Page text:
was like i need to go to somebody who will tell you. .. you're wrong. and i talk about that. i did not get that. the period of counselling for me was a turning point. i learned i was still responsible for my own happiness. it wasn't his job to solely make me happy. i had to figure out my space in this. do you still feel if we need to go back we would do that, even though you are so would do that, even though you are so well known now? absolutely. gosh, yes. i think counselling is one of those tuneup times. marriage is hard. all marriages are hard. and even, look, you know us. i love my husband. we have a wonderful marriage. but it takes work. the former first lady there was some wise words. a relationship takes work. even, rico, our relationship ta kes work. even, rico, our relationship takes work. her memoir coming out. definitely worth a read. you have been watching newsday. i'm kasia madera in london. and i'm rico hizon in singapore. stay with us.
we'll have the latest on how currency markets are coping after theresa may's brexit statement. more on that on asia business report. we look forward to that. much more on brexit on the website. and we'll leave you with these official photos of the british royal family. they posed for the pictures to mark the prince of wales' 70th birthday. the bbc website has also published a host of pictures of prince charles from the past 70 years, with memories of his childhood and teenage years, milestone moments including his marriage to princess diana, the investiture and his marriage to the duchess of cornwall. the heir to the throne is the guest of honour at a private party being hosted by the queen at buckingham palace. congratulations to him from all sonia sodha. thanks for watching. ——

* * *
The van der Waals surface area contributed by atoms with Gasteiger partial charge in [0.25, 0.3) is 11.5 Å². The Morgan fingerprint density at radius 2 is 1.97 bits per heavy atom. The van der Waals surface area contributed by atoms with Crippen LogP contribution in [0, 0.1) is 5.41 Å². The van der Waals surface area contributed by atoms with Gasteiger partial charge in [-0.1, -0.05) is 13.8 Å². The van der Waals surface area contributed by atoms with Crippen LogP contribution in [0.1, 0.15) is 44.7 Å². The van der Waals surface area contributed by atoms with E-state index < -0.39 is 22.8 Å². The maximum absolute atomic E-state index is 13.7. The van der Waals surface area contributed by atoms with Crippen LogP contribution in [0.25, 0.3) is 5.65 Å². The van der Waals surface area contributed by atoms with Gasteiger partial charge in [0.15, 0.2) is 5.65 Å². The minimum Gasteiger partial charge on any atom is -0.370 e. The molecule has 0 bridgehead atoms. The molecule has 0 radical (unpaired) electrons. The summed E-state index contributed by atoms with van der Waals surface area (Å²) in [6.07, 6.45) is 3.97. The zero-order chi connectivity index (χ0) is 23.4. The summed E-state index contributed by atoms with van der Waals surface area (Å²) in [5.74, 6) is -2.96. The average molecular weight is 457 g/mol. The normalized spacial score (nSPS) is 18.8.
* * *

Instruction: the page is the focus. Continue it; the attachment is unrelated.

all of us on newsday. hello. when several dozen other fine autumnal day with plenty of sunshine in the south in the and the east. we have more cloud the marine, a breezy conditions across north—western parts of the uk. this was the picture as the sunset in oxfordshire. some of us got as high as 16 celsius on wednesday. above—average average for the time of year. on thursday, things will remain male. mister cloudier skies. there will be some brighter spells developing later on in the day. through thursday we have got a weather fronts it into the far north—west. it is high pressure across the new continent that will be driving our weather of the next couple of days, keeping it largely settled. a bit of rain affecting western parts of northern ireland and the north—west of scotland. elsewhere a largely dry day. mist and fog patches across parts of england and wales. some low cloud around as well. there will be some time by the afternoon across the north—east of england into eastern scotla nd north—east of england into eastern scotland as well. those temperatures will be on the mild side, again